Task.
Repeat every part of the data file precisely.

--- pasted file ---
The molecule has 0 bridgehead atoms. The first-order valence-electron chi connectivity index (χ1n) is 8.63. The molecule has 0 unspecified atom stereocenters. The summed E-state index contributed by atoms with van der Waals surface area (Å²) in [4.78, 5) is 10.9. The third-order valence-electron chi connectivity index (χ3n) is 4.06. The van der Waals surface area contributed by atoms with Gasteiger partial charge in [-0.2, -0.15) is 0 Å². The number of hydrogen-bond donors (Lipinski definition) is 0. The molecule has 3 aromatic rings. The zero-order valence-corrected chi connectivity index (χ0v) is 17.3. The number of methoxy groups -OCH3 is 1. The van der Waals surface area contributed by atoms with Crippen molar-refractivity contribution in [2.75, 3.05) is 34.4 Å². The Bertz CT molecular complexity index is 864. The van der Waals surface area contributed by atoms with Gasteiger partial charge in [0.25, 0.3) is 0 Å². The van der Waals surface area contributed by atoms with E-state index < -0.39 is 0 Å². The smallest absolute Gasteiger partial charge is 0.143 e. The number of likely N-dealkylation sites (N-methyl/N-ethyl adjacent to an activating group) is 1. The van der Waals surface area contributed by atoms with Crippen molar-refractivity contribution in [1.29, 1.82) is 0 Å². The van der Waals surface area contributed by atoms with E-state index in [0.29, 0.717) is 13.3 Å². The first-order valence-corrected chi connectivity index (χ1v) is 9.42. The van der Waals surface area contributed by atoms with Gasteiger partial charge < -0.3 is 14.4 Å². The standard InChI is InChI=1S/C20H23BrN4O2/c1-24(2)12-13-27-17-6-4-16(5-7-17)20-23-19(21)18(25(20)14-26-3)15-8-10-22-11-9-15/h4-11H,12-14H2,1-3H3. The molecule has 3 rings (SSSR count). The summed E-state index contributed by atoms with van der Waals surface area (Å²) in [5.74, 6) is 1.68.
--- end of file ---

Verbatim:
The molecule has 0 bridgehead atoms. The first-order valence-electron chi connectivity index (χ1n) is 8.63. The molecule has 0 unspecified atom stereocenters. The summed E-state index contributed by atoms with van der Waals surface area (Å²) in [4.78, 5) is 10.9. The third-order valence-electron chi connectivity index (χ3n) is 4.06. The van der Waals surface area contributed by atoms with Gasteiger partial charge in [-0.2, -0.15) is 0 Å². The number of hydrogen-bond donors (Lipinski definition) is 0. The molecule has 3 aromatic rings. The zero-order valence-corrected chi connectivity index (χ0v) is 17.3. The number of methoxy groups -OCH3 is 1. The van der Waals surface area contributed by atoms with Crippen molar-refractivity contribution in [2.75, 3.05) is 34.4 Å². The Bertz CT molecular complexity index is 864. The van der Waals surface area contributed by atoms with Gasteiger partial charge in [0.25, 0.3) is 0 Å². The van der Waals surface area contributed by atoms with E-state index < -0.39 is 0 Å². The smallest absolute Gasteiger partial charge is 0.143 e. The number of likely N-dealkylation sites (N-methyl/N-ethyl adjacent to an activating group) is 1. The van der Waals surface area contributed by atoms with Crippen molar-refractivity contribution in [1.29, 1.82) is 0 Å². The van der Waals surface area contributed by atoms with E-state index in [0.29, 0.717) is 13.3 Å². The first-order valence-corrected chi connectivity index (χ1v) is 9.42. The van der Waals surface area contributed by atoms with Gasteiger partial charge < -0.3 is 14.4 Å². The standard InChI is InChI=1S/C20H23BrN4O2/c1-24(2)12-13-27-17-6-4-16(5-7-17)20-23-19(21)18(25(20)14-26-3)15-8-10-22-11-9-15/h4-11H,12-14H2,1-3H3. The molecule has 3 rings (SSSR count). The summed E-state index contributed by atoms with van der Waals surface area (Å²) in [5.74, 6) is 1.68.